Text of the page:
“Mom, can I cut the couch?”

Imagine this…

Monday morning we were at the table chowing down on our cereal.

“Mom,” Linc says between bites of cereal.  “You know how things fall into the cracks on the couch?”

I nodded. The remote to the DVD player is currently MIA and if I had to guess it’s camping out in the company of some spare change and lint in the deep, dark crevices of the sofa. It’s what it is. We’ve all dropped our remote down there and every few days have to fish it out.

I digress.

“So last night Abe and I were moving the couch–”

“Why?”

“Because we wanted to see if when we dropped something behind the cushions if it’d fall straight to the floor.” His matter of fact tone was almost more than I could bear.

“We’ve had that sofa for six years, don’t you think if it worked that way, we wouldn’t have spent so much time blindly groping into the interior of the sofa for lost objects?”

“That’s because there’s a liner,” he says as if he’s just made the greatest discovery in the world.

“Yes, there is.” I tried to keep the sarcasm from my tone, but I’m pretty sure I failed. “Hence, why we have to fish…”

“OK but see, the liner goes so deep down the couch, Abe nor I can reach our hand down there, so…” He shrugs as he trials off.

“And?”

“Well, Abe and I want to cut the bottom of the couch so things just fall out the bottom.”

Mom, can I cut the couch?

I’m sure the look on my face spoke volumes of the annoyance and disbelief I was feeling.

“See, it’ll be great,” Linc says as if he really thinks he’s convincing me of this. “Then we won’t have to reach down in there when we lose stuff, it’ll just fall out the bottom.”

“Uh huh, I see.” I seriously just lied to him. I don’t see. I do see his brother Abe nodding his head in agreement like a bobble head dog. I see Linc looking all excited that he thinks he just won me over. I can almost my blood pressure rising. But what I don’t see is the utility it a huge whole in the bottom of a leather sofa so things that are dropped can fall out the bottom!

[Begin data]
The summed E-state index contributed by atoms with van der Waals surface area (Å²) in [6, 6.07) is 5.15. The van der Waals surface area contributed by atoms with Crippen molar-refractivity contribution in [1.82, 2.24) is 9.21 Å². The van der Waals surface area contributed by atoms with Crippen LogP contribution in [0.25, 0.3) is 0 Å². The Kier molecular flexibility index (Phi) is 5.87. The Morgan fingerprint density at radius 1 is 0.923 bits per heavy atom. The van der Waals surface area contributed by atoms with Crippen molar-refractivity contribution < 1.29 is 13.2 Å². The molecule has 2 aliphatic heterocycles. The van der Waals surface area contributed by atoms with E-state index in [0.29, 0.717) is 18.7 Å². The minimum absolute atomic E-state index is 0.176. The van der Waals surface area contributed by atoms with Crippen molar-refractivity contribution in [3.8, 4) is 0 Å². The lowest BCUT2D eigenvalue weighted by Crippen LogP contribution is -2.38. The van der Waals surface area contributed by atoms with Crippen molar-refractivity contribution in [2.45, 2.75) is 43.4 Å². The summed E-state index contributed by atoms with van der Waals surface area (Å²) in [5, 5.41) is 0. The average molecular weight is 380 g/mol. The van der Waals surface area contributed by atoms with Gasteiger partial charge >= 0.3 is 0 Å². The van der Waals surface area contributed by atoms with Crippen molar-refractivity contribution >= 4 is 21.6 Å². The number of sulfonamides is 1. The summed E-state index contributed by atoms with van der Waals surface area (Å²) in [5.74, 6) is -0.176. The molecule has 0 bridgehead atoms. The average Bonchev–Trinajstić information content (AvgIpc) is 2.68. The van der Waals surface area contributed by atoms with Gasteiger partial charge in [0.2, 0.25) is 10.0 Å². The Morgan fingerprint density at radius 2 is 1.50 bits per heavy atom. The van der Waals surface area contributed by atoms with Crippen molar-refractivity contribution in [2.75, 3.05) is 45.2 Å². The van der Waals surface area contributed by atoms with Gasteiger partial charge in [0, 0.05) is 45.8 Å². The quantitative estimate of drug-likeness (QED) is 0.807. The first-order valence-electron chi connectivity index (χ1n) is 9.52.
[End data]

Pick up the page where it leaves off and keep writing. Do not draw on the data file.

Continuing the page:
“So we can do it?” Abe asks, his brown eyes sparkling with excitement.

“Sure.” I smiled. “Just as soon as you both do enough chores to earn the money to buy that sofa.”

My two youngest boys both looked at me as if I’d just taken away their puppy.

“Sorry, guys,” I started. “There isn’t any use in this modification other than just destroying the furniture.”

Let me pause here to say, at least they asked me first. I do have to give them credit for that. There are several people of my acquaintance who’d be telling this story a little differently–like after they’d discovered a freaking huge hole in the bottom of their sofa. So at least there’s that.

Back to the story…

“But what about not having to reach down into the cracks?” Linc persists. ” Remember the time you found the grilled cheese?”

I think I just threw up a little in my mouth at the memory of the an ancient, cold and partially deteriorated grilled cheese that I once pulled out from the back corner of the sofa. “That’s what I have you guys for. You eat on the couch, you can be the ones to dig in the crumb abyss.” I tried not to grin at their disgusted faces. “The answer is no.”

Linc’s eyes lit again as if he’d just had such a brilliant idea that I couldn’t say no. “What if Mickey gets stuck back there?”

“Son, if you think asking me if your guinea pig crawls around on the couch and gets stuck back behind the cushions and so far down your arm cannot reach is going to convince me to allow you to cut a hole in the bottom of the couch, then I think it’s time to go find her a new home before you can be so negligent.”